Jen Selinsky (JS): Ironically, I did not even like reading until I’d reached my early adolescence – about fourteen years old.  I started to enjoy writing, however, when I was twelve.  It began with penning short assignments for school, and then my overactive imagination began to take over!  My “career” as a poet started at age fifteen, during the summer of 1994.  My work and interest in writing have nearly quadrupled since that point! 

LS: You work at a library and write part-time. How long does it usually take you to finish a book?

JS: It all depends.  Poetry books usually do not take as long for me to write, as they come most naturally.  Works with more substance, such as short stories and novels can take up to at least a few months.  Of course, after I finish a book, it has at least one or two revisions it must undergo in order for it to be completely finished before being made available for purchase.

LS: What is your favorite book of all time? Why?

JS: That is a really difficult question, as I enjoy many books from all different genres.  One title which I tell people all the time is Victor Hugo’s Les Misérables.  At that point in my life, I was really immersed in the classics.  Les Misérables embodied the elements of a nearly perfect classic work.  In high school, I’d started listening to the musical, and then I decided to read the book.  Since the unabridged version is epic and contains over 1,400 pages, I’ve only read the entire novel twice.  Some of the books I own I’ve only read once.  There are also others which I haven’t even started yet!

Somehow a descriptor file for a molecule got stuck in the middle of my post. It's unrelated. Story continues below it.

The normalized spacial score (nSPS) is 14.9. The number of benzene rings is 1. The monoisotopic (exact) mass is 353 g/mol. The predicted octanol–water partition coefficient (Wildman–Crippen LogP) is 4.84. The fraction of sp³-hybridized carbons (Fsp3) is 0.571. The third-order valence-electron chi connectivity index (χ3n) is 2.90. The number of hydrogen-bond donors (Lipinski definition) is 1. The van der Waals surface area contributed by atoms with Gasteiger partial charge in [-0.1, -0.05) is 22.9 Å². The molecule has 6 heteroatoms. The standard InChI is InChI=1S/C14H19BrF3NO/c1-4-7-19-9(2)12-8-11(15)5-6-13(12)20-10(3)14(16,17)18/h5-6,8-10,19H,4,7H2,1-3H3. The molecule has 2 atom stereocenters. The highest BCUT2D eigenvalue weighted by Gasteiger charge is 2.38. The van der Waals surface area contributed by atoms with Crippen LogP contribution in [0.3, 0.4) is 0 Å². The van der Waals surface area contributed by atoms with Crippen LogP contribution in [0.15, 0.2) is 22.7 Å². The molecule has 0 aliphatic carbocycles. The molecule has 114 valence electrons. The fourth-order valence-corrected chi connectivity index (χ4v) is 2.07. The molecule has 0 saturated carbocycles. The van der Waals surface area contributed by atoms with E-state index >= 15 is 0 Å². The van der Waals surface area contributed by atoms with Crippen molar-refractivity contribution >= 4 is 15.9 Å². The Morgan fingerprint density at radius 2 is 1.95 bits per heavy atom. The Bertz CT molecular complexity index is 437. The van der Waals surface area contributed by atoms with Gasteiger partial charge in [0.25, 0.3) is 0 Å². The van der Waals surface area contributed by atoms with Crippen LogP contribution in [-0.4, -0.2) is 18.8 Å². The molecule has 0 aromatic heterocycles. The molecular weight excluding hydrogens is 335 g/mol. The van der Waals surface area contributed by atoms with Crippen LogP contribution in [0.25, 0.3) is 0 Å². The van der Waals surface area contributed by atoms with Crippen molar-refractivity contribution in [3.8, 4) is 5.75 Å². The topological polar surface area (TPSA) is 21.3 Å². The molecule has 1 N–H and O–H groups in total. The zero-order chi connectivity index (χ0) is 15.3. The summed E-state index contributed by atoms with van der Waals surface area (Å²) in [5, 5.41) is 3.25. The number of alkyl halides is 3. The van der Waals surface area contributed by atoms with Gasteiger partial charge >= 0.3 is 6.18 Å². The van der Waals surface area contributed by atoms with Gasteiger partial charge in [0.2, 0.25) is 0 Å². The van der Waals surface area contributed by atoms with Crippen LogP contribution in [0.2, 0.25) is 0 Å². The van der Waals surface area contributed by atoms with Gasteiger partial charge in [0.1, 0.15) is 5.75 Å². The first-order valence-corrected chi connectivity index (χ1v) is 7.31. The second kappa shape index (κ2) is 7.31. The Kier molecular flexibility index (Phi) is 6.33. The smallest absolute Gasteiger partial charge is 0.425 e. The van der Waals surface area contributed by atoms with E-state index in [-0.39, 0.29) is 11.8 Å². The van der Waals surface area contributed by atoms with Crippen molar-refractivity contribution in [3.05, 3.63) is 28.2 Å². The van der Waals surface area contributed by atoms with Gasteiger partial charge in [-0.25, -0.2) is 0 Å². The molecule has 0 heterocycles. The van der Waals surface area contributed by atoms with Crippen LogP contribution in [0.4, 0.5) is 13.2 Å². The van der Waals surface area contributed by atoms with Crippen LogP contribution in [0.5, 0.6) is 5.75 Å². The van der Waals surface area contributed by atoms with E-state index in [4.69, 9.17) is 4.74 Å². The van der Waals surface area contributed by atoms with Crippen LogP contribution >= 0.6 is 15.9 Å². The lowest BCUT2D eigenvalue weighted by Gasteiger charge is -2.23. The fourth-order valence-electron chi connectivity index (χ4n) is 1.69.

LS: What is the last movie you saw that inspired you?

JS: I generally only watch TV and movies when I am with my husband.  There are many films which we enjoy viewing together, but the ones which inspire me the most have characters which are writers.  Some examples include: World’s Greatest Dad, (Robin Williams) All About Steve, (Sandra Bullock) and Paper Man, (Jeff Daniels).  Those are just to name a few, as there are many more which I enjoy.

LS: I already know music inspires you, since you wrote a book of poems inspired by Duran Duran. Where else do you find inspiration?